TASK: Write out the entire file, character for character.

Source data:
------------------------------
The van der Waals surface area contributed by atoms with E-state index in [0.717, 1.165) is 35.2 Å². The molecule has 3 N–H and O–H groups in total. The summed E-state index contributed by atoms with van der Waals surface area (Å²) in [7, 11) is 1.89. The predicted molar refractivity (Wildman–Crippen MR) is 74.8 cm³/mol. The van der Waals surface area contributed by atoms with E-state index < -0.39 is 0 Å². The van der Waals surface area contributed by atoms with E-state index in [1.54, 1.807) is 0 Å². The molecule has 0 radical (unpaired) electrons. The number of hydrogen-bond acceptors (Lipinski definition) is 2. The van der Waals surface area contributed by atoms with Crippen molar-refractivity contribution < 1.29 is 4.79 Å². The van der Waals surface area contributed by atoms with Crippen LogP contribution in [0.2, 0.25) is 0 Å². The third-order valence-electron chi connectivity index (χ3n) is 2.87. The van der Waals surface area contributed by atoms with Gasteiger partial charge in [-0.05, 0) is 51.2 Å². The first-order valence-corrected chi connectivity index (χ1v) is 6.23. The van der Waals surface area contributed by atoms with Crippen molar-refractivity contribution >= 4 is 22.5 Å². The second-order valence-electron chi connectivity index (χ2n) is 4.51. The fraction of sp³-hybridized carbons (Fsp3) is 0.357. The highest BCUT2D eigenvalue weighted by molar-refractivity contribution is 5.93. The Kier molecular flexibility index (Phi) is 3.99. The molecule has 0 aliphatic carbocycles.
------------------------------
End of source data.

The van der Waals surface area contributed by atoms with E-state index in [0.717, 1.165) is 35.2 Å². The molecule has 3 N–H and O–H groups in total. The summed E-state index contributed by atoms with van der Waals surface area (Å²) in [7, 11) is 1.89. The predicted molar refractivity (Wildman–Crippen MR) is 74.8 cm³/mol. The van der Waals surface area contributed by atoms with E-state index < -0.39 is 0 Å². The van der Waals surface area contributed by atoms with E-state index in [1.54, 1.807) is 0 Å². The molecule has 0 radical (unpaired) electrons. The number of hydrogen-bond acceptors (Lipinski definition) is 2. The van der Waals surface area contributed by atoms with Crippen molar-refractivity contribution < 1.29 is 4.79 Å². The van der Waals surface area contributed by atoms with Crippen LogP contribution in [0.2, 0.25) is 0 Å². The third-order valence-electron chi connectivity index (χ3n) is 2.87. The van der Waals surface area contributed by atoms with Gasteiger partial charge in [-0.05, 0) is 51.2 Å². The first-order valence-corrected chi connectivity index (χ1v) is 6.23. The van der Waals surface area contributed by atoms with Crippen molar-refractivity contribution >= 4 is 22.5 Å². The second-order valence-electron chi connectivity index (χ2n) is 4.51. The fraction of sp³-hybridized carbons (Fsp3) is 0.357. The highest BCUT2D eigenvalue weighted by molar-refractivity contribution is 5.93. The Kier molecular flexibility index (Phi) is 3.99. The molecule has 0 aliphatic carbocycles.